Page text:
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Page added on April 29, 2008

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Flying into trouble


The sky-high cost of fuel means that airlines are going out of business – sooner than environmentalists predicted. What does it mean?


For all the talk about how home heating and petrol pump prices are fast rising, there seems to be remarkably little comment – given our love affair with flying – about how runaway oil prices are hurting the airline industry. Within the past few weeks, a number of airlines have gone out of business – this weekend saw Eos, the business class-only airline operating routes between Stansted and the US, join the growing list. Eos follows its direct competitor Maxjet, as well as Oasis (which claimed it was the first long-haul, low-cost carrier when it began flying Hong Kong-London in late 2006 for as little as


Not all of these failures can be attributed to rising jet fuel prices alone – the economic slowdown, credit crunch, and weak dollar are taking their toll, too – but it’s the sky-high operating costs that have tipped most of them over the edge. It is now surely just a question of when, not if, one or more of the well-known carriers hits serious turbulence by going bust, or turning to consolidations and mergers for protection, as typified by the recent Northwest/Delta lovefest as well as persistent talk – despite a denial from its president this weekend – of Continental hooking up with United and/or US Airways.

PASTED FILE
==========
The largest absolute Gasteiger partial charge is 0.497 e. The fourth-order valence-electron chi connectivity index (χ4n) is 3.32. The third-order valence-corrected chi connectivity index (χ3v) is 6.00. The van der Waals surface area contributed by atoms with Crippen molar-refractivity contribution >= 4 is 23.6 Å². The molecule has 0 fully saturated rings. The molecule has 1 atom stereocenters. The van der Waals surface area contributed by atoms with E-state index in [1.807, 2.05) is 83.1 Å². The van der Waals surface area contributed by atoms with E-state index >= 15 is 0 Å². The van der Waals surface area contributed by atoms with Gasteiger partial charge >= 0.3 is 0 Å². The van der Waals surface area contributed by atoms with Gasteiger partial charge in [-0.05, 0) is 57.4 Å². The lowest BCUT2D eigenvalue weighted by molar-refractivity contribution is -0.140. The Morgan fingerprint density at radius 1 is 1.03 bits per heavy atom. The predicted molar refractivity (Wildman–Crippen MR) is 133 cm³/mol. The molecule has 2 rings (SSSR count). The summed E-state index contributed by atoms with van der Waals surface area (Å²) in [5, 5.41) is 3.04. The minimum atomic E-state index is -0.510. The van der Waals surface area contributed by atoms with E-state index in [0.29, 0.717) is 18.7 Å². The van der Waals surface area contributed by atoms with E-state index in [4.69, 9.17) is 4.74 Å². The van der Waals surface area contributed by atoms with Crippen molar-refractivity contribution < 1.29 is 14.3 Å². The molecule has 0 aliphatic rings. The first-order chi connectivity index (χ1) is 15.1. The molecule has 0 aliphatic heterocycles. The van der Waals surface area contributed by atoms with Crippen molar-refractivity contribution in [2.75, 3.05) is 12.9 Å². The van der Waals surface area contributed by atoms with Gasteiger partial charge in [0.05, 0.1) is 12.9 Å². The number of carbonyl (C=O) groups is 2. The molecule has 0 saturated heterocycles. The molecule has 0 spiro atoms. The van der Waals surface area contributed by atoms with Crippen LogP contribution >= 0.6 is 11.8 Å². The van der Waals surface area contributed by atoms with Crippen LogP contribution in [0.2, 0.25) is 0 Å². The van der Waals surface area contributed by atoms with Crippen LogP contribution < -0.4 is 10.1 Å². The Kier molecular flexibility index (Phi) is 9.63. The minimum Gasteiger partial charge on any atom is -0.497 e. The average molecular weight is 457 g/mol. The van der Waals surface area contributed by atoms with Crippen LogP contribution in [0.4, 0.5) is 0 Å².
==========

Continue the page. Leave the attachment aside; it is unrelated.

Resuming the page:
You only need to look at the price of jet fuel today compared to this time last year to see what’s causing the squeeze. According to the International Air Transport Association’s fuel price monitor, the price has increased 78.2% in the past 12 months. (That’s a global average: in Europe prices have increased by 84%, making it the world’s most costly region to buy jet fuel.) In the past month alone, it has risen 8.8%. IATA estimates that this rise has added $61bn to the industry’s total fuel bill for 2008 compared to 2007. And today we have the president of Opec talking about oil prices hitting $200 a barrel. Something clearly has to give, especially for an industry that famously runs on such tight margins.


Guardian



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